Book Notes Beginner’s Guide to Nietzsche’s Beyond Good and Evil

Beginner’s Guide to Nietzsche’s Beyond Good and Evil Hot

Nietzsche is arguably one of the most misunderstood and criticized philosophers in history. He's been blamed for so much — including Nazism, which is by itself more than enough — that people who have never read him seem to assume the worst about him. It's true that some of his ideas are hard for people today to swallow, but for the most part people's worst assumptions are far off from reality.

Nietzsche is a challenging philosopher who dares to challenge a lot of traditional assumptions, but that doesn't make him an evil philosopher. On the contrary, it means he's a philosopher who's even more important to read and try to understand.

Gareth Southwell writes in his book A Beginner's Guide to Nietzsche's Beyond Good and Evil:

The bad press surrounding Nietzsche has been around for some time, but it began in earnest around the time of the First World War, as a contribution by British intellectuals to the war effort, and continued with the Second World War, as part of the anti-Nazi propaganda of the Allies. Before that, his ideas had already been distorted by his anti-Semitic sister into a form that was to appeal to the young Adolf Hitler.

So, whilst his reputation among serious thinkers is well established, you can usually still find those who will happily trot out the old accusations: he was a proto-Nazi who inspired Hitler; he was a racist who hated Jews; he was a sexist who hated women; he was an atheist who proclaimed that ‘God is dead’, and himself to be the ‘Anti-Christ’; he was an amoralist who believed that ‘might is right’, and that all morality is just ‘will to power’; he believed in a ‘Master Race’ of ‘Supermen’, whose destiny it was to rule over the genetically weak members of the ‘Slave Race’; his works stem from a deranged mind, and he wrote most of them whilst in the process of going insane.

Like any good slurs, all of these accusations have a grain of truth in them – but only enough to make the untruths plausible. I will, at various points in this book, address each of these claims, and – while attempting to be as unbiased as possible – try to show what is myth, what is lie, and what has grounds for debate. In all of this, however, I will be very biased in trying to convince you that, whether you agree with him or not, whether you like him or not, Nietzsche is one of the great philosophers, and deserves to be studied seriously.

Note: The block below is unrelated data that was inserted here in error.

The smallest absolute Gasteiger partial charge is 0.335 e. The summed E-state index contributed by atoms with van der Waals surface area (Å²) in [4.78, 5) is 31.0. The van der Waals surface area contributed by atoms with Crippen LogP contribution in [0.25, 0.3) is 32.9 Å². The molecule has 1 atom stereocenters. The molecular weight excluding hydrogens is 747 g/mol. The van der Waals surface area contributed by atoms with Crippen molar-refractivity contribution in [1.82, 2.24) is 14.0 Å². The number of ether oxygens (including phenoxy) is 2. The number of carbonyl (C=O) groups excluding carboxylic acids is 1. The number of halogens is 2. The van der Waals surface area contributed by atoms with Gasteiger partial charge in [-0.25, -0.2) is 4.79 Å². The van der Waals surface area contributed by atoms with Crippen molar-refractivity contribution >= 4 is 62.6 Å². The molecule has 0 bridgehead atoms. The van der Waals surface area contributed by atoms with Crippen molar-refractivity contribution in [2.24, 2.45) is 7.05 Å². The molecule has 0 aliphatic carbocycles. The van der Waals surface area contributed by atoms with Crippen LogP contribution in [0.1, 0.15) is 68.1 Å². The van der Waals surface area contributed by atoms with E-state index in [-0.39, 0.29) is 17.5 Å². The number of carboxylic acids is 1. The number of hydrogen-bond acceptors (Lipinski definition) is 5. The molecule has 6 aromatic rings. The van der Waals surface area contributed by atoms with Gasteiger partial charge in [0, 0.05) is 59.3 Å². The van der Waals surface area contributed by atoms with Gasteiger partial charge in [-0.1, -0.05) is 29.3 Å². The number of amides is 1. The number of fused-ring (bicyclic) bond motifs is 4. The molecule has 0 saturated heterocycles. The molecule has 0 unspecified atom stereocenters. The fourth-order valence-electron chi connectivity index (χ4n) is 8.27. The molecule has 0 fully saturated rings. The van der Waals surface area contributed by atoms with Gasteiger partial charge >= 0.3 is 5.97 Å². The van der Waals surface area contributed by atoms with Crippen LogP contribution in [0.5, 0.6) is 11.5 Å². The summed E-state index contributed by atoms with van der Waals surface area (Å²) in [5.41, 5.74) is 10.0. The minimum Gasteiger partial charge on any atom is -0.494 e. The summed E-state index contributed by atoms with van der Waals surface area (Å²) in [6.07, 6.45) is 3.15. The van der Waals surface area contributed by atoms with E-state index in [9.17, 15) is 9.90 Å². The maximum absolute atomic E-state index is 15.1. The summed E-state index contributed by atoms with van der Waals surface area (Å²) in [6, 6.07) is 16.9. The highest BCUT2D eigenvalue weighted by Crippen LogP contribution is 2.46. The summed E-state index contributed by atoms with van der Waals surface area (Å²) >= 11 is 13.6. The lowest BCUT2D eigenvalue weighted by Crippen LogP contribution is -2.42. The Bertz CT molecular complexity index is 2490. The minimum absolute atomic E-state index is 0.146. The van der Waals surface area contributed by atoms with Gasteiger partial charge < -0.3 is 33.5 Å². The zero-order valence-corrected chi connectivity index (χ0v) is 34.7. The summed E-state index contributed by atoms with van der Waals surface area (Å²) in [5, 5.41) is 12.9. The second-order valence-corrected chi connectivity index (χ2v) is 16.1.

Nietzsche was one of those very rare philosophers who was willing to challenge anything and everything — or at last any and all of the popular assumptions that were taken for granted in his culture. This is especially true when it comes to morality. He didn't write only about morality, but it can be argued that his writings about morality are at the center of his philosophical writings generally. Given the central role which values and morality play in human society overall, this is probably to be expected.

Unfortunately, Nietzsche is a difficult philosopher to read not just because he is challenging things we take for granted, but also because of his style. He uses language in a way most people are unaccustomed to (especially in philosophy!) and he structures his ideas in an aphoristic fashion that makes him very difficult to pin down at times.

Let’s face it: reading philosophy can be difficult enough when the writer is trying to make himself understood; where the author is not primarily concerned with those who might otherwise find it difficult to ‘get’ him, then the task of understanding can be very difficult indeed. This is not to say that Nietzsche aimed at being deliberately obscure, merely that he is writing for a particular sort of well-read, cultured and serious reader – a high standard that few of us can live up to completely.

So if you don't understand Nietzsche, then he wasn't writing for you — but that's a little unfair, because Nietzsche was assuming not simply a "well-read, cultured, and serious" audience, but one that was "well-read and cultured" by the standards of late 19th century Europe. Those standards don't always translate readily across time and cultures, which means that even a fairly "well-read, cultured" audience in a very different place and time can have trouble with him. Maybe this was a set of assumptions which Nietzsche should have challenged himself on...?

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